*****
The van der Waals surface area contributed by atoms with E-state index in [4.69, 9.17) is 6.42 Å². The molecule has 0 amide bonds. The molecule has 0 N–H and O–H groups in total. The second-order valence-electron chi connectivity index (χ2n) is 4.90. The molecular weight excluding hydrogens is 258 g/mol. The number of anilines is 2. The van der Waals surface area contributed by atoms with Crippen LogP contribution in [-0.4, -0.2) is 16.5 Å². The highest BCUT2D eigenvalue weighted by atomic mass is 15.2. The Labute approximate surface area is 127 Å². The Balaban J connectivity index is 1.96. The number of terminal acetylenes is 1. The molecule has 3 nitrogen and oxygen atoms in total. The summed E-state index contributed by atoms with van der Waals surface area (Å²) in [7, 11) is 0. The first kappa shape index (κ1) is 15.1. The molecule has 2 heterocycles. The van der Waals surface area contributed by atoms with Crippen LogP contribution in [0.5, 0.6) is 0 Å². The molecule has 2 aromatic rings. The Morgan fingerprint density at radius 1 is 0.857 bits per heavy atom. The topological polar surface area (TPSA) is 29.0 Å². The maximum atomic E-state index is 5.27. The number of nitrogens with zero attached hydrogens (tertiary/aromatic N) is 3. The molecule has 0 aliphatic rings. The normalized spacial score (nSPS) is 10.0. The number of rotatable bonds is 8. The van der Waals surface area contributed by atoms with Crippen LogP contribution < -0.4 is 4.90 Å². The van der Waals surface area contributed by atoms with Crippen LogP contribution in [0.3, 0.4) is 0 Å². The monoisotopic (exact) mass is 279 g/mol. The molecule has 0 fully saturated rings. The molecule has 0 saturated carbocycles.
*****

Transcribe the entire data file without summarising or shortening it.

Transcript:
The van der Waals surface area contributed by atoms with E-state index in [4.69, 9.17) is 6.42 Å². The molecule has 0 amide bonds. The molecule has 0 N–H and O–H groups in total. The second-order valence-electron chi connectivity index (χ2n) is 4.90. The molecular weight excluding hydrogens is 258 g/mol. The number of anilines is 2. The van der Waals surface area contributed by atoms with Crippen LogP contribution in [-0.4, -0.2) is 16.5 Å². The highest BCUT2D eigenvalue weighted by atomic mass is 15.2. The Labute approximate surface area is 127 Å². The Balaban J connectivity index is 1.96. The number of terminal acetylenes is 1. The molecule has 3 nitrogen and oxygen atoms in total. The summed E-state index contributed by atoms with van der Waals surface area (Å²) in [7, 11) is 0. The first kappa shape index (κ1) is 15.1. The molecule has 2 heterocycles. The van der Waals surface area contributed by atoms with Crippen LogP contribution in [0.5, 0.6) is 0 Å². The molecule has 2 aromatic rings. The Morgan fingerprint density at radius 1 is 0.857 bits per heavy atom. The topological polar surface area (TPSA) is 29.0 Å². The maximum atomic E-state index is 5.27. The number of nitrogens with zero attached hydrogens (tertiary/aromatic N) is 3. The molecule has 0 aliphatic rings. The normalized spacial score (nSPS) is 10.0. The number of rotatable bonds is 8. The van der Waals surface area contributed by atoms with Crippen LogP contribution < -0.4 is 4.90 Å². The van der Waals surface area contributed by atoms with Crippen LogP contribution in [0.3, 0.4) is 0 Å². The monoisotopic (exact) mass is 279 g/mol. The molecule has 0 fully saturated rings. The molecule has 0 saturated carbocycles.